The Single Desi on Love in the 20’s and 30’s
Can’t wait to be married….love you now and forever Aditi XXX!
Doesn’t that just warm your heart!? Isn’t young 20-something love the best? Well, I guess it depends on who you are. That is what I woke up to Sunday morning, when I saw the Facebook status of this groom who was going to be married later that day in New Delhi, India. In a country that is filled with so many contradictions, there are communities of people that rise above everything, find each other, fall in love and simply want to be together because it is fun!
As a first generation single desi, your journey is about identifying yourself, creating your day and your profession, creating an identity with your roots and creating an identity in America and then figuring out who is going to work for you – through marriage . In the meantime, you have to decide what your interests are and make sure that you enjoy them to the fullest.
Of course you turn to shows such as the Mindy Project and read Asif Mandvi’s new book, ‘No Land’s Man’ to really recognize that there are other immigrants out there that are experiencing similar stories as you (isn’t social media great?).
Love & Marriage – Questions, Questions, Questions…
However, one can’t help but wonder, who would I be, if I hadn’t immigrated? Who would I have met and would I have been destined for a good marriage, with a rich man, lots of partying, and lots of romance ( like Aditi,-25 years old ) OR would I have to struggle with my married life and constantly prove my worth to a man who doesn’t appear to care that much about me? Would I have stayed married to a man who didn’t treat me that well because of my inner need to change and fix him, or would I have been able to find love in a healthy and satisfying way?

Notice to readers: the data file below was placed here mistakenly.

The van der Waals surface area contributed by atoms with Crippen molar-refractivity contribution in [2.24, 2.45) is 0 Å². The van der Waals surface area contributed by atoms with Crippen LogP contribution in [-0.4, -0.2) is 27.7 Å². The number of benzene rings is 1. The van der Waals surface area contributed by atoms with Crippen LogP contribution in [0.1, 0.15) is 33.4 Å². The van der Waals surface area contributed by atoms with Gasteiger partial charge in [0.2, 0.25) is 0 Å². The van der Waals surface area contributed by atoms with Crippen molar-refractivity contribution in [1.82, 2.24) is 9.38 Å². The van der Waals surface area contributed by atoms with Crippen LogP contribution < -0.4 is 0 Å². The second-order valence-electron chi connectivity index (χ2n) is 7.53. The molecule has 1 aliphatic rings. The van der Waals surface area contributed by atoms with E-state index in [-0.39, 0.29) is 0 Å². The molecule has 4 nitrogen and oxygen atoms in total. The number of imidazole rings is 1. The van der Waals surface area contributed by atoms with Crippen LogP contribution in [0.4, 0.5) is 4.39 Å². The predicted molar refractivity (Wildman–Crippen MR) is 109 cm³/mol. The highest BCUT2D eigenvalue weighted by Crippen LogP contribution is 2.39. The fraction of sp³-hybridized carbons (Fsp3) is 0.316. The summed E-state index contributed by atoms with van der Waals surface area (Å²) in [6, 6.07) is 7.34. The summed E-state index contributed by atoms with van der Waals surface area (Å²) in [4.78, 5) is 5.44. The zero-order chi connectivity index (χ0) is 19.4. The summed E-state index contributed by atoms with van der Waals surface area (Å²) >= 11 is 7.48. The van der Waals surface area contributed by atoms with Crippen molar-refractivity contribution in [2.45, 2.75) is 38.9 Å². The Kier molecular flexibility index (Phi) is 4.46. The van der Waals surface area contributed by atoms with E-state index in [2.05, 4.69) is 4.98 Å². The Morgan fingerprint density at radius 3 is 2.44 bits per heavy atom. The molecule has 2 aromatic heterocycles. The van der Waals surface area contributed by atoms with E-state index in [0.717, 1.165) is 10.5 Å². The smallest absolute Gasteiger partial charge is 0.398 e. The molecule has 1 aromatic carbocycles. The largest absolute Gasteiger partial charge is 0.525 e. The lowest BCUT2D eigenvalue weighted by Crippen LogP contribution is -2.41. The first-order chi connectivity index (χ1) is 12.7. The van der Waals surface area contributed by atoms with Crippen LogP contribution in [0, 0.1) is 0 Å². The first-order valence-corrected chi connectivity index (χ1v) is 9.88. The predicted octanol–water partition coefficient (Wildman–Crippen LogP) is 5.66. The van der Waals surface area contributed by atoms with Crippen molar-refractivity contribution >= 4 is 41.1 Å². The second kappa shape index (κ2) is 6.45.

Well, if you want my opinion, I believe that similar luck runs in your family. Not to mention nature plays a huge role in what you attract. Being Punjabi from New Delhi, there are good people and there are not so good people. If you were only from India, none of the confusion and identity issues would be an issue. Who do we first learn relationships from? I believe that if you recognize at a young age what you do and don’t want then you can prevent the cycle from repeating once you get to your 30’s and 40’s. However you have to exceed the typical marrying age of 28 to really, truly know what you want and who you are.
Go West, Go East?
Living out in the west, you are shown different styles of living, you can run back to India and the community you came from or you can run away from India and live solely out in the West. It is your choice. You have a choice on how you would like to live. In India, there is so much family pressure and cultural pressure, that there generally is one way of thinking and behaving. It really depends on the community you come from that determines your future direction in life.
When family cycles repeat, you automatically dive into situations head first (and your heart does all the thinking). Repetition does come into play, and you start to think (Oh my god, I am turning into _____(insert family member).
So my solution would be recognize what you do and don’t want from life and then change it, whether it is with yourself or with a partner. Life is short, phases come and go, your 30-something self isn’t the same as your 20-something self, so make the best of any given moment.
Monica Marwah is a 30-something single school psychologist who enjoys living life to the fullest. She is taking her experience and showing others how to believe in themselves and love themselves completely. After years of dating and meeting people, she has come into her own. Spirituality has been a foundation for self improvement for her and she is hoping to encourage people to embark upon a spiritual journey at this age.)